Investment banking is sexier than Björk?

I don’t think investment banking even manages to be sexier than aluminium smelting these days, but eight or nine years ago it must have seemed like a great gig. So these Icelandic banks borrowed loads of cash and used it to buy pretty much anything they wanted. In particular, they bought from each other at rather ebullient levels, which made for substantial profits on paper. The whole thing was a classic bubble.

And when the flow of loans dried up?

The banks crashed and there was clearly nothing the government could do to save them – they were far too big. And the party came to a grinding halt.

It doesn’t make a lot of sense.

No. It’s hard to understand why anyone wanted to lend them the money, and just as hard to understand why they thought they could instantly learn the craft of global investment banking.

May 17, 2012

Iceland adopting the Canadian dollar? It’s more likely than you think

Filed under: Cancon, Economics — Tags: , — Nicholas @ 08:18

Tristin Hopper in the National Post on the continued interest in Iceland for a currency union with Canada:

Icelanders are united on the need to ditch the krona. However, the country’s reigning Social Democrats want the Euro, while the opposition Progressive Party has been pushing for the Canadian dollar since last summer. As resource economies, Canada and Iceland’s economic cycles are more likely to be in sync, loonie proponents argue. Also, Canada is home to about 200,000 people of Icelandic descent, more than anywhere else in the world. “I see that connection helping the public in Iceland accepting a new currency,” said Mr. Gudjonsson.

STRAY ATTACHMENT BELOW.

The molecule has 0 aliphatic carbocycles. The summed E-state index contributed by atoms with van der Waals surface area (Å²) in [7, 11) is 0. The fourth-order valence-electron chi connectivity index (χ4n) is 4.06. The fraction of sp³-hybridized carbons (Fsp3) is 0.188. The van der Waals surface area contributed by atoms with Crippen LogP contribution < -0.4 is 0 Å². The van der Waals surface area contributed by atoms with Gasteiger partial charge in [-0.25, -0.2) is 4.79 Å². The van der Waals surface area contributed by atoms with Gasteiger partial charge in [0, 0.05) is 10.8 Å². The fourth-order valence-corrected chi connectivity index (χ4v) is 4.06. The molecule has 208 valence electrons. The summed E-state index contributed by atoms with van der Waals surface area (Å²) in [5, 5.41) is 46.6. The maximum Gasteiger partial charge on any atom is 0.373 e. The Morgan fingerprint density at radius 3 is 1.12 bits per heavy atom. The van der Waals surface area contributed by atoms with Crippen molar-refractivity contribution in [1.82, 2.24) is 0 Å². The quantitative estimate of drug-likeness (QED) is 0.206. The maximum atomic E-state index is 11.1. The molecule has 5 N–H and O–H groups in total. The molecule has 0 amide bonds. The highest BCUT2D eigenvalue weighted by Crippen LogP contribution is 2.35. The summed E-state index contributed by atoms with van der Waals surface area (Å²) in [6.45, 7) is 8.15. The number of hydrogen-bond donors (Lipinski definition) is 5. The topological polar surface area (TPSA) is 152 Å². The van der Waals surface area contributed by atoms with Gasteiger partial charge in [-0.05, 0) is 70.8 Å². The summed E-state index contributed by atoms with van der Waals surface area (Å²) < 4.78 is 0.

So far, the loonie appears to be winning. A March Gallup poll showed public approval for the loonie easily pulling ahead of the U.S. dollar, the euro and the Norwegian krone.

The mechanics of the swap would be the easy part. A party of Icelanders officials would simply fly to a Canadian bank and arrange a $300-million withdrawal. The final pile of multicoloured bills — no larger than two photocopiers — would then be shipped across the North Atlantic and loaded into ATMs and bank vaults over a weekend. (While there is far more than $300-million in the Icelandic money system, the country currently only has $300-million worth of krona coins and bills in circulation.)

Short of imposing its own Iceland-style currency controls, the Bank of Canada has no choice in the matter. “We will do it unilaterally without asking,” said Mr. Valfells. “It’s better to ask for forgiveness than permission.”

Update: In a totally unrelated development, if Iceland adopts the loonie to replace the krona, we may get more interesting stories like this one from our new Icelandic friends. It’s got all sorts of elves, norse gods, and politicians. Much more fun than our current troll-versus-troll stories out of Ottawa.

March 5, 2012